In a Translogic-processor 190, the Second logic-processor 120 and First logic-processor 110 are different configurations of the same system component. The Battery Connector is the same for both and the Second logic-processor hardware can be interchanged although the firmware 152 is different. The primary difference is the Second logic-processor 120 has a long-range transmitter while the First logic-processor 110 has a very short-range transmitter that can be achieved by a simple component value change biasing the transmitter stage differently and by reducing the length of the antenna. Additionally the Second logic-processor 120 has a polling Receiver 130 the First logic-processor 110 does not, but that can be achieved by simply not populating those circuit components when using the Second logic-processor as a First logic-processor 110.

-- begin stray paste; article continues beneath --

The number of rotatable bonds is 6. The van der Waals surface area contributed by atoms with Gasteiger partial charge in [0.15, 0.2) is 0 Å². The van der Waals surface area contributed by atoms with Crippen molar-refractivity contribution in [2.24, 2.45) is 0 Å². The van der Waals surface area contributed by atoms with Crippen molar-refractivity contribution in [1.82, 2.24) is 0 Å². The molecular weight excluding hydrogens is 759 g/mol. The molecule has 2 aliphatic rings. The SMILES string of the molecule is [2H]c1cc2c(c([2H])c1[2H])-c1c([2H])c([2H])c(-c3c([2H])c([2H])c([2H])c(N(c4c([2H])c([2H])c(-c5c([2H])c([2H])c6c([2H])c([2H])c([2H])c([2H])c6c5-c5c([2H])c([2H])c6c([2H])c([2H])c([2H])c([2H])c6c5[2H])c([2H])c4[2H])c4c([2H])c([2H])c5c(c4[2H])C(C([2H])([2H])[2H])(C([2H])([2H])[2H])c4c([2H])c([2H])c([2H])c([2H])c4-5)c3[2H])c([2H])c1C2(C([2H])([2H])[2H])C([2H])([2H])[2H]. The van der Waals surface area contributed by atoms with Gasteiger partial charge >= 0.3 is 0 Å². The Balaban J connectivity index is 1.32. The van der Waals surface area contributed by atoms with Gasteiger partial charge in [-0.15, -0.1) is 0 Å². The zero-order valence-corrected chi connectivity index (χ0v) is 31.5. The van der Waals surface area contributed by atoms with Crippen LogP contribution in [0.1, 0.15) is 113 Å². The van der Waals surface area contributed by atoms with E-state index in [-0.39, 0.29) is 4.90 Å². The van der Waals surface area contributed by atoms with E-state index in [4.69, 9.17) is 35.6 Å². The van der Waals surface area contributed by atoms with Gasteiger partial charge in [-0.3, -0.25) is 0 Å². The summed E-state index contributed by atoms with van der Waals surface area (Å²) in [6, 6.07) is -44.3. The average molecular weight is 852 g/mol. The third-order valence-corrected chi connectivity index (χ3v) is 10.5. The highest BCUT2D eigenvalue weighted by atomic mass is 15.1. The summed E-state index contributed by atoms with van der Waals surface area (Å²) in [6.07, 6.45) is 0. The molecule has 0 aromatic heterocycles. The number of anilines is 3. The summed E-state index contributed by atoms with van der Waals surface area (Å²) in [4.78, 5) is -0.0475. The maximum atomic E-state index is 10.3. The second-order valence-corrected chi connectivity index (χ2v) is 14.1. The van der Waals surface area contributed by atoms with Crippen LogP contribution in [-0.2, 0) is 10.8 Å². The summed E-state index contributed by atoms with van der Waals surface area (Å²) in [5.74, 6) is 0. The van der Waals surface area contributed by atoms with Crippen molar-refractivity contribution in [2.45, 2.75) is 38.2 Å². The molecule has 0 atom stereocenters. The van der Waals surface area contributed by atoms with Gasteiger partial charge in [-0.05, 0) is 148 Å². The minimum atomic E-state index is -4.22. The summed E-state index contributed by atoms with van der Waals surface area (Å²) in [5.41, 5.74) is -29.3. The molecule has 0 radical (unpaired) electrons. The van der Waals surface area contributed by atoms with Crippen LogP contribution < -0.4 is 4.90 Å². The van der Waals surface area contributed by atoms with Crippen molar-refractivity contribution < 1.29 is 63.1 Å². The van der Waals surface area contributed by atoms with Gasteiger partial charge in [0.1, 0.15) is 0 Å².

The benefit of this concept is that it reduces tooling, manufacturing and parts inventory costs and provides the ability to quickly adjust to applications that have large differences in the ratio of Second logic-processor 120 to First logic-processor 110. Since the Second logic-processor 120 and First logic-processor 110 can be reprogrammed in the field, a Second logic-processor programmed at the factory as a Second logic-processor 120 can be reprogrammed into a First logic-processor 110 in the field. The reprogramming would also include disabling the polling Receiver 130 circuit. One other very unique aspect is that Second logic-processor 120 and First logic-processor 110 can be interchanged to provide greater functional versatility. For example, a Second logic-processor 120 could be located in a fixed location while a First logic-processor 110 could be located on movable piece of equipment or a person. In either case both the First logic-processor 110 and the Second logic-processor 120 could also have, or be connected to, sensors or state indicators. The difference is that the stationary system component relays the information back to the Receiver 130 instead of the movable component. When there are many doorways and other location sites but far fewer equipments or people to monitor, one benefit of system 100 is that it reduces the amount of radio frequency transmissions because the beacon component (the First logic-processor 110) is now only located on the equipment or people instead of every doorway or location site. Preferably, Second logic-processor 120 still only transmits when it has a status change to report. Another advantage of this configuration is that the relative positions of the Second logic-processor 120 and Receiver 130 can be adjusted during installation to provide the best and most reliable long range radio frequency communication. Because the moving component now only has to transmit a very short distance to a Second logic-processor 120 in an optimum location, that radio frequency communication will not be affected by the building structure or metal installations.